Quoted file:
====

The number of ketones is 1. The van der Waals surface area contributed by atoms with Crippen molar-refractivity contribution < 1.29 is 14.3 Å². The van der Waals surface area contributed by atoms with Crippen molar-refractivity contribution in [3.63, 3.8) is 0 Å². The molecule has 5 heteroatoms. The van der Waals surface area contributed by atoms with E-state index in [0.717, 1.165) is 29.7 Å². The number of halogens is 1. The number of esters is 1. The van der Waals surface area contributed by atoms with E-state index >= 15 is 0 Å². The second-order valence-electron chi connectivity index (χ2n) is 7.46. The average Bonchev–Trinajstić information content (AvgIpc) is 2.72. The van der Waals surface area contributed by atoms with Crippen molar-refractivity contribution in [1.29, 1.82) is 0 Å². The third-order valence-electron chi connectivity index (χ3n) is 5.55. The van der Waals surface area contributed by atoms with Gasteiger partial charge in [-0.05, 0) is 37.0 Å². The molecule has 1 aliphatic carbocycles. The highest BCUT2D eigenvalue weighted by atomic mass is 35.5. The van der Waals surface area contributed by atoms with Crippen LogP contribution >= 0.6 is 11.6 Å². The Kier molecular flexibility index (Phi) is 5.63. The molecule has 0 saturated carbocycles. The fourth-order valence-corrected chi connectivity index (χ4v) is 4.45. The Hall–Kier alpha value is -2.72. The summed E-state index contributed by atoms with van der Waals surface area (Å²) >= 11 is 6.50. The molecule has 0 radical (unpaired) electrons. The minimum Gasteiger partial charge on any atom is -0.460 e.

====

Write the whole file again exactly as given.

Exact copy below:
The number of ketones is 1. The van der Waals surface area contributed by atoms with Crippen molar-refractivity contribution < 1.29 is 14.3 Å². The van der Waals surface area contributed by atoms with Crippen molar-refractivity contribution in [3.63, 3.8) is 0 Å². The molecule has 5 heteroatoms. The van der Waals surface area contributed by atoms with E-state index in [0.717, 1.165) is 29.7 Å². The number of halogens is 1. The number of esters is 1. The van der Waals surface area contributed by atoms with E-state index >= 15 is 0 Å². The second-order valence-electron chi connectivity index (χ2n) is 7.46. The average Bonchev–Trinajstić information content (AvgIpc) is 2.72. The van der Waals surface area contributed by atoms with Crippen molar-refractivity contribution in [1.29, 1.82) is 0 Å². The third-order valence-electron chi connectivity index (χ3n) is 5.55. The van der Waals surface area contributed by atoms with Gasteiger partial charge in [-0.05, 0) is 37.0 Å². The molecule has 1 aliphatic carbocycles. The highest BCUT2D eigenvalue weighted by atomic mass is 35.5. The van der Waals surface area contributed by atoms with Crippen LogP contribution >= 0.6 is 11.6 Å². The Kier molecular flexibility index (Phi) is 5.63. The molecule has 0 saturated carbocycles. The fourth-order valence-corrected chi connectivity index (χ4v) is 4.45. The Hall–Kier alpha value is -2.72. The summed E-state index contributed by atoms with van der Waals surface area (Å²) >= 11 is 6.50. The molecule has 0 radical (unpaired) electrons. The minimum Gasteiger partial charge on any atom is -0.460 e.